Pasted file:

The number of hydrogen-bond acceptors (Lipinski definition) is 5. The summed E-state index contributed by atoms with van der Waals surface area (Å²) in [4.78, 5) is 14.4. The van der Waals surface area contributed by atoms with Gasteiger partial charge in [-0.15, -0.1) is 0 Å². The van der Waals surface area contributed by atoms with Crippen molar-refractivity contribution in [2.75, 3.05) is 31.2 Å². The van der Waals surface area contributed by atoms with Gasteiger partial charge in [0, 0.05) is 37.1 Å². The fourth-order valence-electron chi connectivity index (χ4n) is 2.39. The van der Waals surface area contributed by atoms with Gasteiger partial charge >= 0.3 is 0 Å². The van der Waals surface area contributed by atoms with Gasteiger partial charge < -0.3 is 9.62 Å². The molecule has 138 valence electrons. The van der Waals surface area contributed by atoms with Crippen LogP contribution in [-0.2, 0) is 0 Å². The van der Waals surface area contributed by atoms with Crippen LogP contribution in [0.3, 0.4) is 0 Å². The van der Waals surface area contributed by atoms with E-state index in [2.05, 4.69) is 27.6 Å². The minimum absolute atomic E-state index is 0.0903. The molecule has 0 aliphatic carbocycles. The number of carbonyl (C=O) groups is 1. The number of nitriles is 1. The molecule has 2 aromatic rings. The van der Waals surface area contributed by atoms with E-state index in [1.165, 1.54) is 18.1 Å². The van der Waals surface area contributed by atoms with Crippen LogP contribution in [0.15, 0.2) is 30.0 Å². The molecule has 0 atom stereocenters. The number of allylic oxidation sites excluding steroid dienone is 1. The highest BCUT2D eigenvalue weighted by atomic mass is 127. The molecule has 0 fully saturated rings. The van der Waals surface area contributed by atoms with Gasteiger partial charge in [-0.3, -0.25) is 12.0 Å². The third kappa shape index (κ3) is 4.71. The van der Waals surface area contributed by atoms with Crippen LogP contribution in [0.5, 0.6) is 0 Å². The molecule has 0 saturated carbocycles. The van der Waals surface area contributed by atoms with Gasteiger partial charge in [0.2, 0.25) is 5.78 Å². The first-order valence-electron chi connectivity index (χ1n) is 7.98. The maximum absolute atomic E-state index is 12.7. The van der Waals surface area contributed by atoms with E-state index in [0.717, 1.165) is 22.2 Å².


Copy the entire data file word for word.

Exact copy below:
The number of hydrogen-bond acceptors (Lipinski definition) is 5. The summed E-state index contributed by atoms with van der Waals surface area (Å²) in [4.78, 5) is 14.4. The van der Waals surface area contributed by atoms with Gasteiger partial charge in [-0.15, -0.1) is 0 Å². The van der Waals surface area contributed by atoms with Crippen molar-refractivity contribution in [2.75, 3.05) is 31.2 Å². The van der Waals surface area contributed by atoms with Gasteiger partial charge in [0, 0.05) is 37.1 Å². The fourth-order valence-electron chi connectivity index (χ4n) is 2.39. The van der Waals surface area contributed by atoms with Gasteiger partial charge >= 0.3 is 0 Å². The van der Waals surface area contributed by atoms with Gasteiger partial charge < -0.3 is 9.62 Å². The molecule has 138 valence electrons. The van der Waals surface area contributed by atoms with Crippen LogP contribution in [-0.2, 0) is 0 Å². The van der Waals surface area contributed by atoms with Crippen LogP contribution in [0.3, 0.4) is 0 Å². The van der Waals surface area contributed by atoms with E-state index in [2.05, 4.69) is 27.6 Å². The minimum absolute atomic E-state index is 0.0903. The molecule has 0 aliphatic carbocycles. The number of carbonyl (C=O) groups is 1. The number of nitriles is 1. The molecule has 2 aromatic rings. The van der Waals surface area contributed by atoms with E-state index in [1.165, 1.54) is 18.1 Å². The van der Waals surface area contributed by atoms with Crippen LogP contribution in [0.15, 0.2) is 30.0 Å². The molecule has 0 atom stereocenters. The number of allylic oxidation sites excluding steroid dienone is 1. The highest BCUT2D eigenvalue weighted by atomic mass is 127. The molecule has 0 fully saturated rings. The van der Waals surface area contributed by atoms with Gasteiger partial charge in [-0.3, -0.25) is 12.0 Å². The third kappa shape index (κ3) is 4.71. The van der Waals surface area contributed by atoms with Crippen LogP contribution in [0.5, 0.6) is 0 Å². The molecule has 0 saturated carbocycles. The van der Waals surface area contributed by atoms with Gasteiger partial charge in [0.2, 0.25) is 5.78 Å². The first-order valence-electron chi connectivity index (χ1n) is 7.98. The maximum absolute atomic E-state index is 12.7. The van der Waals surface area contributed by atoms with E-state index in [0.717, 1.165) is 22.2 Å².